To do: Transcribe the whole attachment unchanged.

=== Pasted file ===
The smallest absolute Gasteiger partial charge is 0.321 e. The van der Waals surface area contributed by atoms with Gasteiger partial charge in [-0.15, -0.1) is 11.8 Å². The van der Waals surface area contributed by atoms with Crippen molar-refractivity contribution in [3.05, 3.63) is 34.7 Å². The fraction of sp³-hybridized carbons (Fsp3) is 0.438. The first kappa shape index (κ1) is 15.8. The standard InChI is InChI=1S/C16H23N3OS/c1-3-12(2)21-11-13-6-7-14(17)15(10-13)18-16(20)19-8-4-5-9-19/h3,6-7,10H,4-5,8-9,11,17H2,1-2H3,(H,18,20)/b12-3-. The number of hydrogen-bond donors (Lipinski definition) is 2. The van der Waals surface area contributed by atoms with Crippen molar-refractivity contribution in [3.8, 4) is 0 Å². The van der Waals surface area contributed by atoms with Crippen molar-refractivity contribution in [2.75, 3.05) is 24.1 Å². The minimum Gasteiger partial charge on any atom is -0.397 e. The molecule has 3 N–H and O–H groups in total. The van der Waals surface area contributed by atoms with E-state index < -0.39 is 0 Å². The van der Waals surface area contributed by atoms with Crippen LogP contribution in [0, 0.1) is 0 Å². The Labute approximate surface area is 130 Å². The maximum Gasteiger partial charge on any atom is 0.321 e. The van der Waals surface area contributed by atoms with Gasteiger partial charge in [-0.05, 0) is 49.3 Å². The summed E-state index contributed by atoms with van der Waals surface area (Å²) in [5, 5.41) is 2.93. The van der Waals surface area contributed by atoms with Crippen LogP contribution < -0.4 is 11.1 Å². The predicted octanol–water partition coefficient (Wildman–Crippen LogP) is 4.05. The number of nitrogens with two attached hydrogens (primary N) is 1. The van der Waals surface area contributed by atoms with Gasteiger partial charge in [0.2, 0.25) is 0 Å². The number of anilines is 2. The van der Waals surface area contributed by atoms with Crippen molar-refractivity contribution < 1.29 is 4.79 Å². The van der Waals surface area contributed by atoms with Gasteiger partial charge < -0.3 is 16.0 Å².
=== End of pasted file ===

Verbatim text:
The smallest absolute Gasteiger partial charge is 0.321 e. The van der Waals surface area contributed by atoms with Gasteiger partial charge in [-0.15, -0.1) is 11.8 Å². The van der Waals surface area contributed by atoms with Crippen molar-refractivity contribution in [3.05, 3.63) is 34.7 Å². The fraction of sp³-hybridized carbons (Fsp3) is 0.438. The first kappa shape index (κ1) is 15.8. The standard InChI is InChI=1S/C16H23N3OS/c1-3-12(2)21-11-13-6-7-14(17)15(10-13)18-16(20)19-8-4-5-9-19/h3,6-7,10H,4-5,8-9,11,17H2,1-2H3,(H,18,20)/b12-3-. The number of hydrogen-bond donors (Lipinski definition) is 2. The van der Waals surface area contributed by atoms with Crippen molar-refractivity contribution in [3.8, 4) is 0 Å². The van der Waals surface area contributed by atoms with Crippen molar-refractivity contribution in [2.75, 3.05) is 24.1 Å². The minimum Gasteiger partial charge on any atom is -0.397 e. The molecule has 3 N–H and O–H groups in total. The van der Waals surface area contributed by atoms with E-state index < -0.39 is 0 Å². The van der Waals surface area contributed by atoms with Crippen LogP contribution in [0, 0.1) is 0 Å². The Labute approximate surface area is 130 Å². The maximum Gasteiger partial charge on any atom is 0.321 e. The van der Waals surface area contributed by atoms with Gasteiger partial charge in [-0.05, 0) is 49.3 Å². The summed E-state index contributed by atoms with van der Waals surface area (Å²) in [5, 5.41) is 2.93. The van der Waals surface area contributed by atoms with Crippen LogP contribution < -0.4 is 11.1 Å². The predicted octanol–water partition coefficient (Wildman–Crippen LogP) is 4.05. The number of nitrogens with two attached hydrogens (primary N) is 1. The van der Waals surface area contributed by atoms with Gasteiger partial charge in [0.2, 0.25) is 0 Å². The number of anilines is 2. The van der Waals surface area contributed by atoms with Crippen molar-refractivity contribution < 1.29 is 4.79 Å². The van der Waals surface area contributed by atoms with Gasteiger partial charge < -0.3 is 16.0 Å².